Sunday, July 24, 2011

New Economic Policy in India

New Economic Policy
In 1991 India underwent an economic crisis due to the gulf watr. Petroleum prices rose high. The gulf crisis adversely affected our exports to gulf countries. The ultimate result of this was the declining of our foreign exchange reserve to less than $1billion. International banks refused to give loans to India. The government undertook a two pronged programme.It consisted of structural adjustment programme and stabilization measures. Our industrial sector, taxation, trade, banking etc underwent drastic changes. The main features of these reforms are liberalization, privatization and globalisation.
Liberalisation: By liberalization it is meant liberation of economy from all restrictions. Anew industrial policy was announced in 1991. It removed all restrictions that had been there in the industrial sector. Important features of this new liberal policy are the following.[1] all industries except a few like cigarettes, liquor etc. have been exempted from licensing,[2]in 1991, eighteen industries were reserved for public sector, later reduced to six, [3]MRTP Act was amended to suit the interest of investors, [4]FEMA[Foreign Exchange Management Act] replaced FERA[Foreign Exchange Regulation Act], and [5]labour laws have been amended to make way for easy exit.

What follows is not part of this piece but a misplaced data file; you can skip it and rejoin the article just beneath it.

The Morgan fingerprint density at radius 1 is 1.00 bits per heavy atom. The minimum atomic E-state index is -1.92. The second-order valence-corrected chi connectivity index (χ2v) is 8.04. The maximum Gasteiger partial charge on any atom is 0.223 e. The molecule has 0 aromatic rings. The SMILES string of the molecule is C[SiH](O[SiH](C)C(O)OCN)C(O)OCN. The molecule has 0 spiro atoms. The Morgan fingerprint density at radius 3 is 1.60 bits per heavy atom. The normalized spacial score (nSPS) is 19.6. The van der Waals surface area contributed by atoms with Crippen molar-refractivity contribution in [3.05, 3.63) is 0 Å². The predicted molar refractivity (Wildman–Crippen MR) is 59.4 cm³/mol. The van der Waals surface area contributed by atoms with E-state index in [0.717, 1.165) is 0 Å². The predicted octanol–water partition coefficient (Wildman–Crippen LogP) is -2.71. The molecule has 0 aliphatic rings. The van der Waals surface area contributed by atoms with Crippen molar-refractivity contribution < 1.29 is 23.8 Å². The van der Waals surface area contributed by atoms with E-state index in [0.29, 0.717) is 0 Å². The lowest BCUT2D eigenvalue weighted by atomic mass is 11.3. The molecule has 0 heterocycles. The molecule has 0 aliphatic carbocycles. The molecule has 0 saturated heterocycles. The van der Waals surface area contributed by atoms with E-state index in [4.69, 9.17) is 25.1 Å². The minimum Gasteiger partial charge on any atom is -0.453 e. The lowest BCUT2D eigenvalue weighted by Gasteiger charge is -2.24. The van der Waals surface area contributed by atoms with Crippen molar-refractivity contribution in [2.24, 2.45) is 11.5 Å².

Many other areas like financial services, capital market, etc. also had been brought under the purview of liberalization.
Privatisation: It implies complete withdrawal of the government from many areas. To the supporters of privatization the peformance of private sector is much superior to that of the public sector. Those who oppose privatization point out that public sector undertakings worth crores of rupees are selling at very marginal prices. This is a huge loss to national economy.
Globalisation: Amartya Sen, a famous economist, says that globalisation is a phenomenon and not a policy. Liberalisation and privatization are policies and globalisation is a profound inevitable change. As far as a country is concerned, globalisation is integrating its economy with the global economy. This can be done only by opening up our economy. This naturally implies liberalization of trade, foreign investment, flow of technology etc.
Globalisation achieved some progress in cross border investment. In India direct foreign investment shows an upward trend. Globalisation also creating many problems. Opening up of world trade in agriculture has led to crash in the prices of agricultural products. This has badly affected many countries particularly India. Similarly globalisation brings about cultural changes creating many social problems.

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